Delhi-Taylor Oil Corporation v. Henry, DELHI-TAYLOR

Citation416 S.W.2d 390
Decision Date31 May 1967
Docket NumberNo. A--11582,DELHI-TAYLOR,A--11582
PartiesOIL CORPORATION, Petitioner, v. Will Ray HENRY, Respondent.
CourtSupreme Court of Texas

Keys, Russell, Watson & Seaman, James C. Watson, Corpus Christi, for petitioner.

Hubert L. Stone, Jr., Auforth & Bonniwell, Fred C. Auforth, Corpus Christi, for respondent.

CALVERT, Chief Justice.

We granted writ of error in this case to review the holdings of the court of civil appeals with reference to the duty owed by an occupier of land to warn invitee-employees of an independent contractor of dangers on the premises which are not open and obvious.

Respondent, Will Ray Henry, an employee of Roy Vickers Lease Service, an independent contractor, suffered severe injuries while prosecuting the work of his employer on premises under the control of petitioner, Delhi-Taylor Corporation. Henry was engaged in welding operations when a dragline bucket, operated by another Vickers' employee, punctured one of Delhi-Taylor's pipelines which contained toluene, a highly flammable gas. The gas escaped and drafted into a ditch where Henry was working with his welding torch. The gas ignited and Henry was badly burned. His suit of damages was tried to a jury. The jury found that Delhi-Taylor negligently failed to inspect the toluene line to determine the amount of pressure therein before the dragline was used to uncover it, and negligently failed to release the pressure on the toluene line before the dragline was used to uncover it, and further found that such negligent omissions were proximate causes of the plaintiff's injuries. The trial court rendered judgment on the verdict awarding Henry a recovery of his damages as found by the jury. The court of civil appeals affirmed. 403 S.W.2d 885. We reverse the judgments of the courts below and here render judgment that the plaintiff take nothing.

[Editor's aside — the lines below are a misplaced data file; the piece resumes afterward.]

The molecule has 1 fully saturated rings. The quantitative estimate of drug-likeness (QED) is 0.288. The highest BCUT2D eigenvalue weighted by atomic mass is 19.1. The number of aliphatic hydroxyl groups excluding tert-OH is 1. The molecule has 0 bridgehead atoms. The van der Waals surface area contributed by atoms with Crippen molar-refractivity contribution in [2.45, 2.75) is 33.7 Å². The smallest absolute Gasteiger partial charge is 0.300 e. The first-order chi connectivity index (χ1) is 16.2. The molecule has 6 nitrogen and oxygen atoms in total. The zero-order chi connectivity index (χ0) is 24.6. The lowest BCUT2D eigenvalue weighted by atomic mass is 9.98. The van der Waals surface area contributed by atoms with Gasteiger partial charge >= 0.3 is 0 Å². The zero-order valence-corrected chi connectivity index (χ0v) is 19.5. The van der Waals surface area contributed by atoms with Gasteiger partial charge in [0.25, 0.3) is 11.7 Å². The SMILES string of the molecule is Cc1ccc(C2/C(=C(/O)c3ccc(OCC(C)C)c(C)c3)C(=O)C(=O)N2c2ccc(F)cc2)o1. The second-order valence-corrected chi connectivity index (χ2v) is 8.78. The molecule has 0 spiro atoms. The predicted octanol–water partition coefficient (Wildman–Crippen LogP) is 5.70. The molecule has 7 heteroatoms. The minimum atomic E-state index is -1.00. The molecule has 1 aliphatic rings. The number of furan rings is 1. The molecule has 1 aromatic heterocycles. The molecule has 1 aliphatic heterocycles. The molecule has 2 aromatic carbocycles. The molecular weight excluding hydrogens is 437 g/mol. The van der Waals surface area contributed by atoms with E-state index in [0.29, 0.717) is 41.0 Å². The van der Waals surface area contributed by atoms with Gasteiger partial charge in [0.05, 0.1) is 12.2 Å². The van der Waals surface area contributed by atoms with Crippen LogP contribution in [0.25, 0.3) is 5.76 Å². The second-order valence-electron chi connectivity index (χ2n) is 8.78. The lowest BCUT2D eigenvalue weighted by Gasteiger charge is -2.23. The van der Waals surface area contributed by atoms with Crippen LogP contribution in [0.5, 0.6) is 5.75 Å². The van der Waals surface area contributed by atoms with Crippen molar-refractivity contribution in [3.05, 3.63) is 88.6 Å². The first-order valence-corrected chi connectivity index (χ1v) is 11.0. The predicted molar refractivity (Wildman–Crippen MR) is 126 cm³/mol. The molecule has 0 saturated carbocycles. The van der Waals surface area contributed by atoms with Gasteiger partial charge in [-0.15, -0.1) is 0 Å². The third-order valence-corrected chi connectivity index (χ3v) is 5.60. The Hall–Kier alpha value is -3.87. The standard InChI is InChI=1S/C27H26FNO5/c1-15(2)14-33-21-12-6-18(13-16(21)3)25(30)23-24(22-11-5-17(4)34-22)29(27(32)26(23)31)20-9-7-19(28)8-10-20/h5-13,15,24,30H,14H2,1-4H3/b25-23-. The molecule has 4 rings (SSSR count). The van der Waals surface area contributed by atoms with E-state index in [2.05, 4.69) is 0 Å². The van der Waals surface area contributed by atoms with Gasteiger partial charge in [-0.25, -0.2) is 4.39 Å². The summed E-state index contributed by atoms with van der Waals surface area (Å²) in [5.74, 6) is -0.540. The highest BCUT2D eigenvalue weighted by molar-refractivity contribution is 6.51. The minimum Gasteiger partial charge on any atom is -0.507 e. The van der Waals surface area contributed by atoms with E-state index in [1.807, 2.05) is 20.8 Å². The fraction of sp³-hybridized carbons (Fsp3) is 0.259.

Delhi-Taylor owns a refinery at Corpus Christi and owns and operates sixteen pipelines which carry various hydrocarbons from the refinery to the docks on the ship channel. The lines varied from two to sixteen inches in diameter and were buried in the ground at depths varying from four inches to ten feet. Roy Vickers Lease Service was employed by Delhi-Taylor to extend the casings around the pipelines where such lines passed under a private roadway. A dragline was used to uncover a twenty-four inch casing by digging a ditch three feet wide, ten feet deep and twenty-seven feet long. Some of the dirt removed in cutting the ditch was dumped temporarily over some of the other pipelines. Henry went into the deep ditch to weld the casing. The dragline operator then began to use the machine to remove the dirt covering the other lines. It was during this operation that the line containing the toluene was punctured. Toluene was not under pump pressure in the pipeline when it was punctured; that which was in the line was residual and the pressure which caused it to spurt out of the line was static pressure, with some slight pressure from thermal expansion.